It started when I was pregnant, “will you be joining the NCT to make some friends?”, “don’t you want to go to groups to socialise?”, my job meant I had a pretty good reason not to go to pregnancy groups – I worked in a hotel on shifts that changed all the time so I couldn’t commit to anything but really, I just didn’t want to go. With my job I had to talk to strangers all the time, some days we would have 90 check ins plus all of the other walk in guests and conferences or people that just wanted to come and have a beer and watch the football – and that was fine – what wasn’t fine was me having to walk in to a room full of people and be me, the ‘mummy’. It’s no secret that when I was pregnant I hated children, any age, any size, if they didn’t belong to my closest friends I didn’t want to know. I had no interest in children or babies, I had an interest in the small person growing in my belly but I didn’t give two hoots about any other babies and I have no shame in admitting that.
Obviously when Oliver was born it all began again, although I’m not sure the questions would have been asked so much if I were living in a place where my friends were, but my friends aren’t here – they are all in the North. I grew ever closer with a woman, K, I had worked with in my first job down South – she had 4 kids and was generally just the kind of person I like to be around, she’s a straight up genuine woman with one of the biggest hearts I have ever encountered and she works damned hard too. K helped me a ridiculous amount during pregnancy and also in the first few months of Oliver’s life her help was invaluable – in fact it still is! The thing is, I don’t get along with her because she’s a mum, I get on with her because we clicked when we worked together – we just seemed to hit it off almost instantly and she now even works in my pre-maternity place of work after a sparkling recommendation from yours truly. This friendship seems to keep most people off my back, in all honesty, without her I probably would be a bit of a hermit.
The difficult part for me though, is the anxiety I feel in social situations. Ever since moving down South I have had real issues with it, my partner has an enormous group of friends and I really struggle when I am around them – I think he probably expected I would slot right in like all the other WAG’s (yes, that’s what we call ourselves), but for me it has taken time and I’m still not 100% comfortable. I need to observe people for a while before I feel comfortable around them and judge how I should act in their company (some people don’t appreciate my genuine level of sarcasm or dry humour). Weirdly I never felt this was a huge issue in the North or at University, perhaps because of the complete mix of people I encountered. I am more aware of being judged here, perhaps because of my Northern accent or the fact I’m not quite as smart as a lot of them. However, I at least had an identity – I was the hotel boffin, I knew what I was talking about and I loved what I did. Then of course the focus becomes on being a mother, something I wasn’t particularly comfortable with because of my fear of failure due to the (lack of) relationship with my own mother. Now I am ‘just’ a mother, I feel I have lost my identity and I am only just finding out who I am outside of my job because hotels have been a passion for so long.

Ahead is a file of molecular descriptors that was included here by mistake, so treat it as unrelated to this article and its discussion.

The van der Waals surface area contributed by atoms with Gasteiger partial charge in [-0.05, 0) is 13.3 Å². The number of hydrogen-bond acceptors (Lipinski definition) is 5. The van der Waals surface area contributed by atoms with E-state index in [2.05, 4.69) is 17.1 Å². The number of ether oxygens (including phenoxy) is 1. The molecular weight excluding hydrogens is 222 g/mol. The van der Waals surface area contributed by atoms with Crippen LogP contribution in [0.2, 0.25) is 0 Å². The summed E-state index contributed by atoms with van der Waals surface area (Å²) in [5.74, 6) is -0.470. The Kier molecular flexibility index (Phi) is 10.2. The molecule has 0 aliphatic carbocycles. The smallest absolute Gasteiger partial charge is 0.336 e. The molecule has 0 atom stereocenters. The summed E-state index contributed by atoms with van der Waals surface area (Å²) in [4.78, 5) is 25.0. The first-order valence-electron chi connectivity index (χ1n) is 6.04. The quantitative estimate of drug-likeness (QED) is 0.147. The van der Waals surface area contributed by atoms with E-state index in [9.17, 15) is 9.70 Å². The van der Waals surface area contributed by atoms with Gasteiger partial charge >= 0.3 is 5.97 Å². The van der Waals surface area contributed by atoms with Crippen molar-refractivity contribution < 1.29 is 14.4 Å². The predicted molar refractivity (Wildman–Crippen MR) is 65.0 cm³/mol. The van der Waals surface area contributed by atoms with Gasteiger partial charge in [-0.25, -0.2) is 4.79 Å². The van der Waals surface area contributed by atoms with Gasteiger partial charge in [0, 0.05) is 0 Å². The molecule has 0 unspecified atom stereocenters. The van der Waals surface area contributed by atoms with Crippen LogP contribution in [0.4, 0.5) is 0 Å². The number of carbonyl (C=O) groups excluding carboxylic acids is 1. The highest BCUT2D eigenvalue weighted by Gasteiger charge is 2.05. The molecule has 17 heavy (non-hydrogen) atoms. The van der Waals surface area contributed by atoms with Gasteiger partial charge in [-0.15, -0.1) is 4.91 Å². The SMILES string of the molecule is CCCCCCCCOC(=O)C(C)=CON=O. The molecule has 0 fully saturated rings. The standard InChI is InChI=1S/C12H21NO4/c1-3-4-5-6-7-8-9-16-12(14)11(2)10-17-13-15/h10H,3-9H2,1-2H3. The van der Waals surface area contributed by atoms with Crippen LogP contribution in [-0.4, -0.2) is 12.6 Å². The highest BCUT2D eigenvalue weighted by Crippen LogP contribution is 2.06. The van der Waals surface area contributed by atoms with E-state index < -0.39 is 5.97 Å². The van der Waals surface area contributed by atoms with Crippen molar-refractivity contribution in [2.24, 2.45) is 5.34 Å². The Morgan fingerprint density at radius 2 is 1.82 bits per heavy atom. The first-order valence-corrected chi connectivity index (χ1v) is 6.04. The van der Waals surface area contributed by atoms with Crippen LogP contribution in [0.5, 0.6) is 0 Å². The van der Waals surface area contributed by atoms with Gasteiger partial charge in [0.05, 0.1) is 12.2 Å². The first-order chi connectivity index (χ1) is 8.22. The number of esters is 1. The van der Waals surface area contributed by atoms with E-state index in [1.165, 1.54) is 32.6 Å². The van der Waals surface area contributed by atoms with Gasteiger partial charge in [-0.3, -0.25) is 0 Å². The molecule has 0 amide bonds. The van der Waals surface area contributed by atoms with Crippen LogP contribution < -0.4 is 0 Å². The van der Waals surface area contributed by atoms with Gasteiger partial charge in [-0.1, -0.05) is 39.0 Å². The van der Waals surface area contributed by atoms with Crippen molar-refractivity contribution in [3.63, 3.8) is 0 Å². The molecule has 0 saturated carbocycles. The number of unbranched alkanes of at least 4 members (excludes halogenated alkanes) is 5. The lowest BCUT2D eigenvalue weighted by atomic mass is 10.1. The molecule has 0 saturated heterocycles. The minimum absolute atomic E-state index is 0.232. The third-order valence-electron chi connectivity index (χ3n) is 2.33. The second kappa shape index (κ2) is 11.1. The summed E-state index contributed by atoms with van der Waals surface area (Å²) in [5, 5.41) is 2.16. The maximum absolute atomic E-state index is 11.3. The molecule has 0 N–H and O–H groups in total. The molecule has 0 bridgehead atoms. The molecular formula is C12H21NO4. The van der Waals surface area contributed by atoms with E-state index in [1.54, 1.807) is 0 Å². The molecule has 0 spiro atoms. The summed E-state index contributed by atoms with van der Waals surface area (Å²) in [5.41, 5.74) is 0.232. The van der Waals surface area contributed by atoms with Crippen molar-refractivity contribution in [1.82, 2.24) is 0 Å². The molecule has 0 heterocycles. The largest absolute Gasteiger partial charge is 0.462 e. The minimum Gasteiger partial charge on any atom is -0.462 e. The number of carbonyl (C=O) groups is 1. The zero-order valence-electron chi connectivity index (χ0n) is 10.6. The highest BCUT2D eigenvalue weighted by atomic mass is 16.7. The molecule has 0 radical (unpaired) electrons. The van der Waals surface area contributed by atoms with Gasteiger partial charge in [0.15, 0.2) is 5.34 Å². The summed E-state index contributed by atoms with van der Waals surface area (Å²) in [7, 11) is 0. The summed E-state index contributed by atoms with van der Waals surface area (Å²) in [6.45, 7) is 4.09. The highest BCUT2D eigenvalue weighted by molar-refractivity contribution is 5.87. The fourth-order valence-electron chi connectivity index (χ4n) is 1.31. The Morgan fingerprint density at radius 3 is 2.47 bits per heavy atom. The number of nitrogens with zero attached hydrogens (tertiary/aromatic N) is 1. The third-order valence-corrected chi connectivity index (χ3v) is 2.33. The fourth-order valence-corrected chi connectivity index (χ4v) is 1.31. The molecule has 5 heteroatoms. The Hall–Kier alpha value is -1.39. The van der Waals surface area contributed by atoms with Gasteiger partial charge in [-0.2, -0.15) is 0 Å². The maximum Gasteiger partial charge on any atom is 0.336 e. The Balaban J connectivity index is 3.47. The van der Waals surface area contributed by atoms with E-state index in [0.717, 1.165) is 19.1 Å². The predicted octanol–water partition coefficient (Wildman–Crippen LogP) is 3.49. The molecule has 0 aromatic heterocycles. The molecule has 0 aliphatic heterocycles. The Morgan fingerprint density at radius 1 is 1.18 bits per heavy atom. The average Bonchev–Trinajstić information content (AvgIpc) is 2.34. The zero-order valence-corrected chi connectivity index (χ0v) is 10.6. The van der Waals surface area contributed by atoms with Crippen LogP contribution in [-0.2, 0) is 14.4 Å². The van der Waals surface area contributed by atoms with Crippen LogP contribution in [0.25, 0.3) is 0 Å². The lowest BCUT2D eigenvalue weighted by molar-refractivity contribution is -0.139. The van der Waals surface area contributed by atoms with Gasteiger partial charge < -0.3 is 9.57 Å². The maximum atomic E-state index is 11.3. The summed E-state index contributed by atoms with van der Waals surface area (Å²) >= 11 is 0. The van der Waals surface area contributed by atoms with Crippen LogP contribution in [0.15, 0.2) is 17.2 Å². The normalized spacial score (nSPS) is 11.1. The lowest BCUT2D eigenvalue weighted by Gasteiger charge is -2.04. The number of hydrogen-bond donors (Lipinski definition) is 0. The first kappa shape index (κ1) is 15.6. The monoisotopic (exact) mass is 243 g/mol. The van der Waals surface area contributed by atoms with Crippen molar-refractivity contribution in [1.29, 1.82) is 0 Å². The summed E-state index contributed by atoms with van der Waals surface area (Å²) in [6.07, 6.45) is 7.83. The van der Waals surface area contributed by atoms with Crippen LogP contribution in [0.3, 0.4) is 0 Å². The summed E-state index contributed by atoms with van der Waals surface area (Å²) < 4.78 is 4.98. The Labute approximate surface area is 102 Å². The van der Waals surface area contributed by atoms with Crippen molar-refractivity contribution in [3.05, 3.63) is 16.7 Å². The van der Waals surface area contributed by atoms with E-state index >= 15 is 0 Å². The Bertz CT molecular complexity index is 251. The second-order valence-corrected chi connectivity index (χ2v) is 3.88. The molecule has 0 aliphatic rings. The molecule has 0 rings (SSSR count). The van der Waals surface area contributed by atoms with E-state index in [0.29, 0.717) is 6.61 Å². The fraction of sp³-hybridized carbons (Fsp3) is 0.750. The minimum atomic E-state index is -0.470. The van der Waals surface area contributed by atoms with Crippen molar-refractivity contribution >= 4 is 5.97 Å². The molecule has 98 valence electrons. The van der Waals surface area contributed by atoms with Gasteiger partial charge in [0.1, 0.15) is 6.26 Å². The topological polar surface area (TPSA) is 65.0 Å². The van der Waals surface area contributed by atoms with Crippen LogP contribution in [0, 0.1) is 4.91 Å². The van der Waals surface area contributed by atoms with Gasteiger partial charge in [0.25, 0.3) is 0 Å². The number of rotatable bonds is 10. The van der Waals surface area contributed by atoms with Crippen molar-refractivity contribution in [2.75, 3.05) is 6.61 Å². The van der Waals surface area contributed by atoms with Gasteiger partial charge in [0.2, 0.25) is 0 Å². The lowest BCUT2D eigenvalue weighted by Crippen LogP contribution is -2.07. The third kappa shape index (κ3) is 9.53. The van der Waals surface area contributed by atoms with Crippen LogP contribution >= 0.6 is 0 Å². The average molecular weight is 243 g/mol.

So here I am, the mother of a 21 month old toddler who went to a group once (and he wasn’t even bothered by it) because it was quiet that week (me and one other lady). He’s happy, he’s energetic, he’s exceeded all physical milestones and is starting to catch up with his verbal communication. He’s confident, he’s great at socialising with other children of all ages, he is everything people told me he wouldn’t be because I wasn’t going to those groups. Sure, I don’t have a group of mummy friends who I meet up with to complain about bad nights sleep or not having time to do the things I used to, but I have an amazing, well rounded child who I love spending time with. I have had the time to figure out who I am and how I want to parent without other people telling me I should be doing x or y. That time has given me confidence to talk to the other mums at the park instead of just looking at the floor and chasing after Oliver focusing only on him as I did in the early days. That time has given me chance to learn about being a mum, but also about being me outside of the hotel. Time to learn how to become efficient, what my priorities really are and to also appreciate my life for what it is.
I am truly blessed to have a bright and happy child and be confident in the decisions I have made about parenting. And I am blessed to have friends, family and a truly amazing partner that stands by me through all of this, giving me the confidence to be the best mother I can be.